through contagion to registered money market funds.

    ---------------------------------------------------------------------------

    \135\ See proposed question 46 of Form PF. WAM, WAL, daily

    liquid assets, and weekly liquid assets are to be calculated in

    accordance with rule 2a-7 under the Investment Company Act. The 7-

    day gross yield is to be calculated consistent with the methodology

    required under Form N-MFP, which must be filed by money market funds

    registered with the SEC. See 17 CFR 274.201.

    \136\ See proposed question 47 of Form PF. Proposed question 48

    of Form PF would require reporting for each month of the reporting

    period, for each of the fund's positions representing 5% or more of

    its net asset value, of the position's portion of the fund's net

    asset value and sub-asset class.

    ---------------------------------------------------------------------------

    Item C of Section 3 would require reporting of any secured or

    unsecured borrowing of the liquidity fund, broken down by creditor type

    and the maturity profile of that borrowing, and of whether the fund has

    in place a committed liquidity facility. This information would aid

    FSOC in monitoring leverage practices among

    [[Page 8083]]

    liquidity funds and their potential to magnify risks undertaken by the

    fund. Finally, Item D of Section 3 would ask for certain information

    regarding the concentration of the fund's investor base, gating and

    redemption policies, and investor liquidity.\137\ It also would require

    reporting of a good faith estimate of the percentage of the fund

    purchased using securities lending collateral. The SEC believes this

    information would be important in allowing FSOC to monitor the

    susceptibility of the liquidity fund to a run in the event the fund

    comes under stress and its interconnectedness to securities lending

    programs.

    ---------------------------------------------------------------------------

    \137\ For example, question 52 would require reporting of the

    percentage of the reporting fund's equity that is beneficially owned

    by the beneficial owner having the largest equity interest in the

    fund and of how many investors beneficially own 5% or more of the

    fund's equity.

    ---------------------------------------------------------------------------

    The SEC requests comment on the information that it proposes

    requiring in section 3. Is there additional information that the SEC

    should require? For example, is there information that the SEC requires

    to be reported for registered money market funds on Form N-MFP that the

    SEC also should require to be reported on Form PF for liquidity funds?

    Should the SEC require reporting of more specific information about the

    holdings or types of holdings of these liquidity funds? Is the

    threshold for when the private fund adviser is required to report

    information in section 3 for an individual liquidity fund appropriate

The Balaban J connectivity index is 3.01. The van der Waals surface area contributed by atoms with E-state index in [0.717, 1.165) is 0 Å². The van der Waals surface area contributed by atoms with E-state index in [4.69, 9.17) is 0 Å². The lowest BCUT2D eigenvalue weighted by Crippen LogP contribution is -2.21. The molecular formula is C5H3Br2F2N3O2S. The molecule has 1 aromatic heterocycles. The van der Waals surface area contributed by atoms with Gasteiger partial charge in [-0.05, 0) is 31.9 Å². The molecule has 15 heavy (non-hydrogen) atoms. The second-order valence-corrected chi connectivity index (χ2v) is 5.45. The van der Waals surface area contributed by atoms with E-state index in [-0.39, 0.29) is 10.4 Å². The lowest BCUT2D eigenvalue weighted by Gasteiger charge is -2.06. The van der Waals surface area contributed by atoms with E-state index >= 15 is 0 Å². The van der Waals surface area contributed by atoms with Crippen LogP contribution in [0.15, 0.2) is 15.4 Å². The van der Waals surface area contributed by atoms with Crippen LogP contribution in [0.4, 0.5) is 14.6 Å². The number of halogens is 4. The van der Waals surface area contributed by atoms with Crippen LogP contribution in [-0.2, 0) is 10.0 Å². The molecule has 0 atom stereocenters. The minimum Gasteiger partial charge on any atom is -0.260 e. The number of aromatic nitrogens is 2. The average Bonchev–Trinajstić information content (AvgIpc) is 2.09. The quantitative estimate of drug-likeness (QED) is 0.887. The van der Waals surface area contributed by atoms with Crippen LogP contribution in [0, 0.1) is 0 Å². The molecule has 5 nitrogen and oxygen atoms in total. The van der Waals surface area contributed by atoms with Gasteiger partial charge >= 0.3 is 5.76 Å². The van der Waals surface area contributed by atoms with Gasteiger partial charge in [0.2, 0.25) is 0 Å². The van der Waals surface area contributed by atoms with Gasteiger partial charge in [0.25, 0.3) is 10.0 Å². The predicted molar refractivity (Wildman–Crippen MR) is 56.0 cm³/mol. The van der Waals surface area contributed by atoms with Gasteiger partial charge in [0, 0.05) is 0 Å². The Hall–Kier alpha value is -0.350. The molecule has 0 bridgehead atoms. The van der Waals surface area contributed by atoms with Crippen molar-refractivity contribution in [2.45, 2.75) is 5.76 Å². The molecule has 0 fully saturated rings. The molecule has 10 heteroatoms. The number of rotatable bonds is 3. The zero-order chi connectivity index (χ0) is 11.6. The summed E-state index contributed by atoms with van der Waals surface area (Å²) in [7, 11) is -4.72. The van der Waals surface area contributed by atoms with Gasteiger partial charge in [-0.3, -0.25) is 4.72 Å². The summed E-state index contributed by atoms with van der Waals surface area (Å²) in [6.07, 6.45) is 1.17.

for purposes of FSOC to be able to monitor for potential systemic risk

    in this sector? Is five percent an appropriate threshold for

    considering a liquidity fund investment or investor to be significant

    for purposes of Form PF reporting? Is our proposed breakdown of the

    liquidity fund's asset maturity and investor liquidity appropriate?

    4. Section 4

    The SEC is proposing that section 4 of Form PF require private fund

    advisers managing at least $1 billion in private equity fund assets as

    of the close of business on the last day of the reporting period to

    report certain information about each private equity fund they

    manage.\138\ Section 4 would require reporting of certain information

    about the fund's borrowings and guarantees and the leverage of the

    portfolio companies in which the fund invests. Specifically, section 4

    would require information about the outstanding balance of the fund's

    borrowings and guarantees.\139\ It also would require the adviser to

    report the weighted average debt-to-equity ratio of controlled

    portfolio companies in which the fund invests and the range of that

    debt to equity ratio among these portfolio companies.\140\ It asks for

    the maturity profile of its portfolio companies' debt, for the portion

    of that debt that is payment-in-kind or zero coupon, and whether the

    fund or any of its portfolio companies experienced an event of default

    on any of its debt during the reporting period.\141\ It also asks for

    the identity of the institutions providing bridge financing to the

    adviser's portfolio companies and the amount of that financing.\142\

    The SEC believes that this information would allow FSOC to assess to

    what extent private equity funds use leverage and the potential

    exposure of banks and other lending providers to the larger private

    equity funds and their portfolio companies and leverage among portfolio

    companies of the larger private equity funds to monitor whether trends

    in those areas could pose systemic implications for the portfolio